Listen free for 30 days

The Man Who Was Saturday

Narrated by: Tim Frances
Length: 10 hrs and 3 mins
4.5 out of 5 stars (20 ratings)

£7.99/month after 30 days. Cancel anytime

Summary

Soldier, spy, lawyer, politician - Airey Neave was assassinated in the House of Commons car park in 1979. Forty years after his death, Patrick Bishop’s lively, action-packed biography examines the life, heroic war and death of one of Britain’s most remarkable 20th-century figures.

Airey Neave was one of the most extraordinary figures of his generation. Taken prisoner during WW2, he was the first British officer to escape from Colditz and, using the code name ‘Saturday’, became a key figure in the IS9 escape and evasion organisation which spirited hundreds of Allied airmen and soldiers out of Occupied Europe. A lawyer by training, he served the indictments on the Nazi leaders at the Nuremburg war trials. An ardent Cold War warrior, he was mixed up in several of the great spy scandals of the period.

Most people might consider these achievements enough for a single career, but he went on to become the man who made Margaret Thatcher, mounting a brilliantly manipulative campaign in the 1975 Tory leadership to bring her to power.

And yet his death is as fascinating as his remarkable life. On Friday, 30 March 1979, a bomb planted beneath his car exploded while he was driving up the ramp of the House of Commons underground car park, killing him instantly. The murder was claimed by the breakaway Irish Republican group the INLA. His killers have never been identified.

Patrick Bishop’s new audiobook, published to mark the 40th anniversary of his death, is a lively and concise biography of this remarkable man. It answers the question of who killed him and why their identities have been hidden for so long and is written with the support of the Neave family.

©2018 Patrick Bishop (P)2018 HarperCollins Publishers

Critic reviews

"This is a terrifically readable, authoritative book that told me many fascinating things I did not know." (Max Hastings, Sunday Times)

"As a former war correspondent with more than 30 years’ experience, Bishop brings journalistic strengths to his second career as a popular historian: an easily readable and exciting writing style, a knowledge of what fighting means to those at the sharp end, a nose for the nub of the story, and an admirable compassion for the victims of war on all sides...a book that at once educates, explains, and excites." (BBC History Magazine, Book of the Month)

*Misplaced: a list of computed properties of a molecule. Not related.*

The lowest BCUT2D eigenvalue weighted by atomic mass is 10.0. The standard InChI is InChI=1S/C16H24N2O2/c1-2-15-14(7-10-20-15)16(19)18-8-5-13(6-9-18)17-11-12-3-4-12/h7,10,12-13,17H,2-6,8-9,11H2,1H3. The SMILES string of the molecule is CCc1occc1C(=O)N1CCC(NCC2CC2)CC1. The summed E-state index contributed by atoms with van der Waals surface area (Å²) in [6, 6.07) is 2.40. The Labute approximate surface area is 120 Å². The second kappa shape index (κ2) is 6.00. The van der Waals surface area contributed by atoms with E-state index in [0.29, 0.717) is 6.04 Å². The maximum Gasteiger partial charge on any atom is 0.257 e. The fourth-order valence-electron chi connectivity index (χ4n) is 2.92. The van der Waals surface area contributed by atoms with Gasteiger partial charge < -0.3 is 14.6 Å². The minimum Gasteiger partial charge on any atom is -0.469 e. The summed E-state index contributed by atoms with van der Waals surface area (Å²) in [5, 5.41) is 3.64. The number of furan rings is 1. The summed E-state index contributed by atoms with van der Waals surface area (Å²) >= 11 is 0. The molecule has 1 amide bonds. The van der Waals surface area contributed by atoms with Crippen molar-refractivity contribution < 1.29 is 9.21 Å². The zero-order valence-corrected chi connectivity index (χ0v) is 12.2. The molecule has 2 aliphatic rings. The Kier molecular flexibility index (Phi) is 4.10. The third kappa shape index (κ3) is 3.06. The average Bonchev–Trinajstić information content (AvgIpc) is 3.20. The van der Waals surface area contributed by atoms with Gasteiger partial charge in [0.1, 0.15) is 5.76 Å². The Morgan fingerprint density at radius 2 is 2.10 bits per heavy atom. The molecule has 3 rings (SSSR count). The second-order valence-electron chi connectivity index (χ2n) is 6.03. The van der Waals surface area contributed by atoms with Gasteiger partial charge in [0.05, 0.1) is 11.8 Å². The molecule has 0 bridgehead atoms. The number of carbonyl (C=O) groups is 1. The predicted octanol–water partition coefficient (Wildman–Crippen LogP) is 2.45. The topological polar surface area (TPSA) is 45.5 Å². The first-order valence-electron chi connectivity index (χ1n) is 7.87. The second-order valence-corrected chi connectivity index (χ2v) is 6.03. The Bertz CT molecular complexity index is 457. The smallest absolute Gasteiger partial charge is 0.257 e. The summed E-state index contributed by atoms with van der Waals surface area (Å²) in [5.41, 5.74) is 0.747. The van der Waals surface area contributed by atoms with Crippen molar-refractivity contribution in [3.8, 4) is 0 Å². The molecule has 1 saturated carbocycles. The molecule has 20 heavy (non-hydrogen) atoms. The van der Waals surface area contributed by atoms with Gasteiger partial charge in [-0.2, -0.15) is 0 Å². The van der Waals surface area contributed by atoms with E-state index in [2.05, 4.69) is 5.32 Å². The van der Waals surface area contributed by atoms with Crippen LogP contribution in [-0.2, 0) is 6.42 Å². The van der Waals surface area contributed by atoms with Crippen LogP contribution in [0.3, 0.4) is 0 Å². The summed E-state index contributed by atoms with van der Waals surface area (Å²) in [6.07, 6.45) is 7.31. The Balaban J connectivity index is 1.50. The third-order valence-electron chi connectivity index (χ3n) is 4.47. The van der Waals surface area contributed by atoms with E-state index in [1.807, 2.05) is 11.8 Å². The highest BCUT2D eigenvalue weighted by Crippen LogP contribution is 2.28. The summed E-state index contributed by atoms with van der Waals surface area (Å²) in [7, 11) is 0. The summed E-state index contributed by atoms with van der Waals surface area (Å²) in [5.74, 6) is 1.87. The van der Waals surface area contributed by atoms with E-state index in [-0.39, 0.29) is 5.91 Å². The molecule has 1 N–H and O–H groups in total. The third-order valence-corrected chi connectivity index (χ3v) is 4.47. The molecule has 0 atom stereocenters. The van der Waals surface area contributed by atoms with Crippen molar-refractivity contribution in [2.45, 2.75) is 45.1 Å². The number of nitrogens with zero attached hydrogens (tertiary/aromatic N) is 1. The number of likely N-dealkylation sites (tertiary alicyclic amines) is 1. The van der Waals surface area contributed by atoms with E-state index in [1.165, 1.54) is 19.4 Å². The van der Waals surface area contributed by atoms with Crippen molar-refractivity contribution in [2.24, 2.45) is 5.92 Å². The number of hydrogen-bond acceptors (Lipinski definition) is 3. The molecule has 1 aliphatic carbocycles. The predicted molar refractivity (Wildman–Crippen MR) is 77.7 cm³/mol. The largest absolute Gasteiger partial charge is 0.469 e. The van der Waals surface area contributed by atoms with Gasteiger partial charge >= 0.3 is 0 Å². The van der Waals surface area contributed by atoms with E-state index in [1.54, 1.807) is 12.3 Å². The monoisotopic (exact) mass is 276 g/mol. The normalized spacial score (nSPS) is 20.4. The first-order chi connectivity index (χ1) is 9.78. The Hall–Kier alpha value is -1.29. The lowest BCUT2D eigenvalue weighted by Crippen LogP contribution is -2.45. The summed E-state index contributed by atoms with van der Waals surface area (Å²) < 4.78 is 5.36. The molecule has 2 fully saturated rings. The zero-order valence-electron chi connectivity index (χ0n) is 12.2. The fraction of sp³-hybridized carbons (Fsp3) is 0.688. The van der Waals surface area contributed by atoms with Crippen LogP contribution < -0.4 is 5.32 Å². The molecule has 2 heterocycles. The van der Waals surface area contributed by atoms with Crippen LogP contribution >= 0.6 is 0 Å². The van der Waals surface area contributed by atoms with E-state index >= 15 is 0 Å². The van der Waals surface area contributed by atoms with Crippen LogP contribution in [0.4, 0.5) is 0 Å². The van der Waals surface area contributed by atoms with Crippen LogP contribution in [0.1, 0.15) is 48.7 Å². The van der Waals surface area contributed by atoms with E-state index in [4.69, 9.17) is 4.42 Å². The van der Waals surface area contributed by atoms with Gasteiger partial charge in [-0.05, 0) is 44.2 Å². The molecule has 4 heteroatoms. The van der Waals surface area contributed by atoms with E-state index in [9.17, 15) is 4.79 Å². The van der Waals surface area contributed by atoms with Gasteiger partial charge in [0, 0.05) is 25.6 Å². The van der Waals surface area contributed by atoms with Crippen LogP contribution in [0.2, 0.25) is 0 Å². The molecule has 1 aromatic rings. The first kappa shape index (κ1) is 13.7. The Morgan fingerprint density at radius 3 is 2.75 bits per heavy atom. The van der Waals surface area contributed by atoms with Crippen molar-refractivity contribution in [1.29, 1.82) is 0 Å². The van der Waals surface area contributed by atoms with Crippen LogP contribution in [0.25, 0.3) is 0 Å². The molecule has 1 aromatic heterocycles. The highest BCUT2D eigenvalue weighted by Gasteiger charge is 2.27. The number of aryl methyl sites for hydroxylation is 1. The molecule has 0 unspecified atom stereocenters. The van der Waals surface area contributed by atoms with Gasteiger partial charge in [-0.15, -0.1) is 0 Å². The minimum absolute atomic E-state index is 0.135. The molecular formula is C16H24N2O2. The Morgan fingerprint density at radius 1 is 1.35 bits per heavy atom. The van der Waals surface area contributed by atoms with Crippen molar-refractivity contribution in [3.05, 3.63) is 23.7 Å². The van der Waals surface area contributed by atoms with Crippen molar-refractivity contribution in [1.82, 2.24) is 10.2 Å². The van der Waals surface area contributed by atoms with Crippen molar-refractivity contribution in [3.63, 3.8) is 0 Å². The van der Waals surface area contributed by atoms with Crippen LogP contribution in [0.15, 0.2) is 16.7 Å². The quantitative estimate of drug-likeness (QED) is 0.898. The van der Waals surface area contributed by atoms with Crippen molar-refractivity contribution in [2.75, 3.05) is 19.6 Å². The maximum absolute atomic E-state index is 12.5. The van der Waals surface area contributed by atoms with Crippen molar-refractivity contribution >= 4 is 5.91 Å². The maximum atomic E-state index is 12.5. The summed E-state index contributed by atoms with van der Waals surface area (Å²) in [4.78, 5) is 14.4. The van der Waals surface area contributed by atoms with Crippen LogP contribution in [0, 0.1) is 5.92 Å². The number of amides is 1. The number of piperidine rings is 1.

"Monumental...after Bishop's pilot's eye views of the war in Fighter Boys and Bomber Boys, Air Force Blue counts as a publishing event. It won't disappoint." (The Times)

What members say
Average customer ratings
Overall
  • 4.5 out of 5 stars
  • 5 Stars
    12
  • 4 Stars
    6
  • 3 Stars
    1
  • 2 Stars
    1
  • 1 Stars
    0
Performance
  • 4.5 out of 5 stars
  • 5 Stars
    13
  • 4 Stars
    7
  • 3 Stars
    0
  • 2 Stars
    0
  • 1 Stars
    0
Story
  • 4.5 out of 5 stars
  • 5 Stars
    11
  • 4 Stars
    7
  • 3 Stars
    2
  • 2 Stars
    0
  • 1 Stars
    0

Reviews - Please select the tabs below to change the source of reviews.

Sort by:
Filter by:
  • Overall
    4 out of 5 stars
  • Performance
    5 out of 5 stars
  • Story
    4 out of 5 stars

Enjoyable but frustratingly light

An enjoyable account of Airey Neave's interesting life and times but frustratingly light on insights into the man himself.

1 person found this helpful

  • Overall
    5 out of 5 stars
  • Performance
    5 out of 5 stars
  • Story
    5 out of 5 stars

Great read and really easy listen

I loved this book - I didn't know much about Airey Neave before I read this book but loved the pace, the "story" and the man who treated women well "despite" his background and the balanced evaluation. It calls out his flaws as much as his strengths so very balanced. One of the best different books I've read this year.